We have all heard of journaling as a form of self-reflection, putting down our thoughts to reflect on the day gone by or expressing gratitude to welcome the day to come. But have you ever considered keeping a diary to document your life for future generations? This is something I decided to do when I realised that after leaving this earth, that’ll be it, I’ll be gone forever. Just dust among the stars. The only trace or proof that I was once a living, breathing thing would be in the faces or genes of my children and their children (and hopefully also in their values and teachings). If I don’t get to live out my dreams and make a mark on the world, at least I’ll pass on my wisdom, knowledge and life story to my children, grandchildren, their children and so forth.
With my journal in the palm of their hands, they’ll have at their disposal a wealth of knowledge and advice, they’ll be able to take whatever they want from it and allow it to nurture them into living a life more fulfilled than mine ever was or could be. On the other hand, even with all this wisdom to teach them what to do and what not to do (without imposing of course), they could still find themselves being diverted off course and heading for a cliff. This could be a good thing, for the only road that leads to success is one which passes the path of trial and error. Making mistakes is the only way to get better, right? So then, what would be the point of all the foresight?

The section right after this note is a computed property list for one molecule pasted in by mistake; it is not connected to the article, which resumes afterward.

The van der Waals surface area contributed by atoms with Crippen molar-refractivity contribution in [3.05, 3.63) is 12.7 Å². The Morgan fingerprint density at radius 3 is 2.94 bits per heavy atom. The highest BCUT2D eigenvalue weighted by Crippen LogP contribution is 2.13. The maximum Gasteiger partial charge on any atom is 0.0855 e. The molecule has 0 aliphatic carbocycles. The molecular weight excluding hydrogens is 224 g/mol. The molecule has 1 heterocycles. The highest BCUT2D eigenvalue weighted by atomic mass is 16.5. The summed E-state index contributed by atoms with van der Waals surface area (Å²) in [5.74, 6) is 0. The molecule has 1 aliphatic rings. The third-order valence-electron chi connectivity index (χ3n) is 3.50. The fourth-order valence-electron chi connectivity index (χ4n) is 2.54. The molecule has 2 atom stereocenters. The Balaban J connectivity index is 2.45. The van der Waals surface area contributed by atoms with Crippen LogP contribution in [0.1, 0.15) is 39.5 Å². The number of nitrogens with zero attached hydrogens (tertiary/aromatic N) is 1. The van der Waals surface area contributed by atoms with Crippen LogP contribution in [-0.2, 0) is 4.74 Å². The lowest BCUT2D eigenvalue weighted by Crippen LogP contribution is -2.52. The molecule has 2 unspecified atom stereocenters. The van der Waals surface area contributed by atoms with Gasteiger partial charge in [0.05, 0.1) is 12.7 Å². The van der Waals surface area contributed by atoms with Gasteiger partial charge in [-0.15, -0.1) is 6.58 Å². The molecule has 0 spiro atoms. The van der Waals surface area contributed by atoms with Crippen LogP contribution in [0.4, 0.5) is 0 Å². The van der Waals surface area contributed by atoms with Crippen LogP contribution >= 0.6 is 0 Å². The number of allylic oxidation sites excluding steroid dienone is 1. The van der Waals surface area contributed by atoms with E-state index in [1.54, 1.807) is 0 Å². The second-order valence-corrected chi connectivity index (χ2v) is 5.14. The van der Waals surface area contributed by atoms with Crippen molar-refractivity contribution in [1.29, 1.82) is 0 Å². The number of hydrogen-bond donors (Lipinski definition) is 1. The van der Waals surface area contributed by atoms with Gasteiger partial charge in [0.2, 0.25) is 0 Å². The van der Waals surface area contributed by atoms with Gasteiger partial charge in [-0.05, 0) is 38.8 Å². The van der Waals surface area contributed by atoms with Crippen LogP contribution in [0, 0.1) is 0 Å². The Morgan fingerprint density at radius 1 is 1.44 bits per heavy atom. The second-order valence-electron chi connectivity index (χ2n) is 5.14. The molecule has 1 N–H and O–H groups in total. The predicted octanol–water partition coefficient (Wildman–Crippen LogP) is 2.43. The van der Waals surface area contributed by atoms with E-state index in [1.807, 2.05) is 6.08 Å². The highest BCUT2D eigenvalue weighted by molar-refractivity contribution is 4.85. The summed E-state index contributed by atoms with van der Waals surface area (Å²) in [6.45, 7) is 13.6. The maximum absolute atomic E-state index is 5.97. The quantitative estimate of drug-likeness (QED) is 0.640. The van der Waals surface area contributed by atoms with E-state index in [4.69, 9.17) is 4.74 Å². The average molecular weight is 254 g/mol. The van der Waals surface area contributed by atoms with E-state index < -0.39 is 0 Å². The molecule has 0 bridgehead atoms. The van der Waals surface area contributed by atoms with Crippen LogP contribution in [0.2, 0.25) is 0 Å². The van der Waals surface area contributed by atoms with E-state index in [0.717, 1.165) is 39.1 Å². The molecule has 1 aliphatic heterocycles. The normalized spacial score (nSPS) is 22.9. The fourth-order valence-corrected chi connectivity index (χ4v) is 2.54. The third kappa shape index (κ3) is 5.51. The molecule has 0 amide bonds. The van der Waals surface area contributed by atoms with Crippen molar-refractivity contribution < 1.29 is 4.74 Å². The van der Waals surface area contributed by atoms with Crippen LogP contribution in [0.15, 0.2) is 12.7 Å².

Here’s another scenario. What if I don’t have children? Then my diary can still be studied. We’re talking hundreds of years from now when people look back to our generation and ponder upon it. In the future, researchers or historians will want to find out everything they can about our way of life. Since we’re now at a stage where we are very technologically advanced, this shouldn’t be a problem. They’ll have plenty to document themselves with – photographs, films, digital archives, and so on. But a diary offers something more – a glimpse into a person’s inner world – their thoughts, hopes, struggles, pains and strengths. Assuming this artefact (or collection of artefacts) manages to survive for decades to come, and still remain intact, I would have left behind my legacy. Now I think that’s pretty cool.
Will you try this? Let me know in the comment section down below.